Public Act 102-0209 Section 11h allows children to continue early intervention (EI) services until the beginning of the next school year if:
Children receive early intervention prior to their third birthday,
They qualify for early childhood special education services and an Individualized Education Program (IEP) is developed, and
Parents/guardians elect to remain in EI.
If all criteria are met, parents/guardians have the option to have their children remain in EI until the beginning of the next school year or move to early childhood special education (ECSE) services through the school district. It is important to note that children enrolled in EI and turning 3 will still need to have an evaluation, if warranted, and have an IEP developed, if qualified, prior to the third birthday. Families that elect ECSE services will not be able to have their children return to EI services once the ECSE services have ended.
Psychological and Social Work Services
School Psychologists and Social Workers take an active role as collaborators with general education staff to assist in data collection, progress monitoring, and universal screening as part of the Response to Intervention (RTI) process.
Psychological Services: School psychologists provide staff with information regarding literacy, behavioral, social, and other academic deficits. They assist districts in identifying students at risk, collaboarting with teams to meet student needs, and assist in determining eligibility for special education. In many cases, psychologists are responsible for evaluation as well as a review of academic history, present level of skills, evaluation of learning processes and achievement, and assessment of the learning environment.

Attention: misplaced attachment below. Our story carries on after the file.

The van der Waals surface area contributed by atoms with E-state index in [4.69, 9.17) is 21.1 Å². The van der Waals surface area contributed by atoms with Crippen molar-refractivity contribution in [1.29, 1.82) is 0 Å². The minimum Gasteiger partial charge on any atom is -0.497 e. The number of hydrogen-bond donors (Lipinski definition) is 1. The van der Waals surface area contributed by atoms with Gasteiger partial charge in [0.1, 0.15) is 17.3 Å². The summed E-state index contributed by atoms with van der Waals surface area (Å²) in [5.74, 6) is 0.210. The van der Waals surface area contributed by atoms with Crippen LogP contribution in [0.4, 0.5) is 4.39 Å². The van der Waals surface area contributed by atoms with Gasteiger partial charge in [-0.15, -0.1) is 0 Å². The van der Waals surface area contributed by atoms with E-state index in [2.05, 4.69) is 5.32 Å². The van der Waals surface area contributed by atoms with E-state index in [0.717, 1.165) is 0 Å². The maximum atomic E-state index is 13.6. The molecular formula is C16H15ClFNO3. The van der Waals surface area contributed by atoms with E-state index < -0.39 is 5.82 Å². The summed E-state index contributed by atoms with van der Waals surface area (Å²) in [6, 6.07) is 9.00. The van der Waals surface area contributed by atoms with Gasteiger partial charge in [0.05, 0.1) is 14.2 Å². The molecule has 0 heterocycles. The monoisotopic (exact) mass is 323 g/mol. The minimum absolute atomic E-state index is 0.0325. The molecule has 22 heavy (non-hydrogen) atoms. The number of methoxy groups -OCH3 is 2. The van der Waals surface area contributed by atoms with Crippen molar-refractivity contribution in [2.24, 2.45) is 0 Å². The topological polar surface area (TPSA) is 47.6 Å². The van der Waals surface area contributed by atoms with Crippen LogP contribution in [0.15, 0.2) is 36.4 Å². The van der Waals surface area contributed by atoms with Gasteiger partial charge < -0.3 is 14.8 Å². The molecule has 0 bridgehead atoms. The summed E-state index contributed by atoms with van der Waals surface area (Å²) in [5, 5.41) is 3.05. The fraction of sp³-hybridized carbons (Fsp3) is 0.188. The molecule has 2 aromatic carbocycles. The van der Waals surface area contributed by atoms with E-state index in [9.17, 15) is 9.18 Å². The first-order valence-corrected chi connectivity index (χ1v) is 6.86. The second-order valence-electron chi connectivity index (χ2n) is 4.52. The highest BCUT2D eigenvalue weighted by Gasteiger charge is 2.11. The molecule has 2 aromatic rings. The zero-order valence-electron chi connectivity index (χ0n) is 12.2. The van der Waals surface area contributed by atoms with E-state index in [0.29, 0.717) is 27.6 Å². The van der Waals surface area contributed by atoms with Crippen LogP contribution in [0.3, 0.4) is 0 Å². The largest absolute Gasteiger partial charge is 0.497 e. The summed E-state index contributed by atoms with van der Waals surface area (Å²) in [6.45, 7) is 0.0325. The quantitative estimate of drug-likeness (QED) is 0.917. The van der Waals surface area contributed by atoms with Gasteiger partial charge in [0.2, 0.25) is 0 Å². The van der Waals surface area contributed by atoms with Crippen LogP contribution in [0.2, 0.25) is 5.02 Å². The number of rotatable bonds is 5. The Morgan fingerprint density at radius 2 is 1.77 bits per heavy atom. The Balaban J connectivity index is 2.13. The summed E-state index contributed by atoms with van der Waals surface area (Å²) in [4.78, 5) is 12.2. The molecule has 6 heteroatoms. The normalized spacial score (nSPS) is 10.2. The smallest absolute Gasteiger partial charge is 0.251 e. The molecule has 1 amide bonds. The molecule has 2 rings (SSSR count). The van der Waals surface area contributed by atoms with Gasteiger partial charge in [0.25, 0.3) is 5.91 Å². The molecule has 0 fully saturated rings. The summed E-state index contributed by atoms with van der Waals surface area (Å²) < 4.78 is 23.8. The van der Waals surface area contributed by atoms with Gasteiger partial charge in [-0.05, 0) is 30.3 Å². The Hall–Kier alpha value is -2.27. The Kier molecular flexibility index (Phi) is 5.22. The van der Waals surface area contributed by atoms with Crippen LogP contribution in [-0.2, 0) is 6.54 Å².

Social Work Services: School Social Workers conduct assessments and observation of students for the purpose of identifying appropriate interventions and assist in implementation. They collaborate in the evaluation of students to determine their need for special education services, including assessments of cultural background and adaptive behavior, medical history and curent health status. The data gathering and monitoring support the need for services in the areas of mental health, social, emotional, and attention span barriers. Social workers assist in the development and implementation of Functional Behavior Assessments and Behavior Intervention Plans and may also provide crisis intervention and consulation services. WCES Social Workers may provide direct counseling of individual or groups of students, as well as through consultation with school personnel, family, and representatives from community mental health agencies.
Physical and Occupational Therapy are a related service provided to assist a child with a disability to access the educational environment, using direct and indirect services, as well as assistive technology and environmental modifications. The decision of whether a child with a disability qualifies for school PT or OT is made by the IEP Team. This team determines whether the child has a disability, has a need for special education, and requires related services in order to access the educational environment.
Physical Therapy: Physical Therapists (PT) and Assistants (PTA) focus on a child's ability to move as independently as possible in the school environment. The school physical therapist evaluates the child's ability to move thorughout the school and to participate in classroom activities.
Occupational Therapy: School based OT is designed to enhance the student's ability to fully access and be successful in the learning environment. This might include working on handwriting or fine motor skills, helping the child organize hiimself, working with the teacher to modify the classroom and/or adapt learning materials to facilitate successful participation.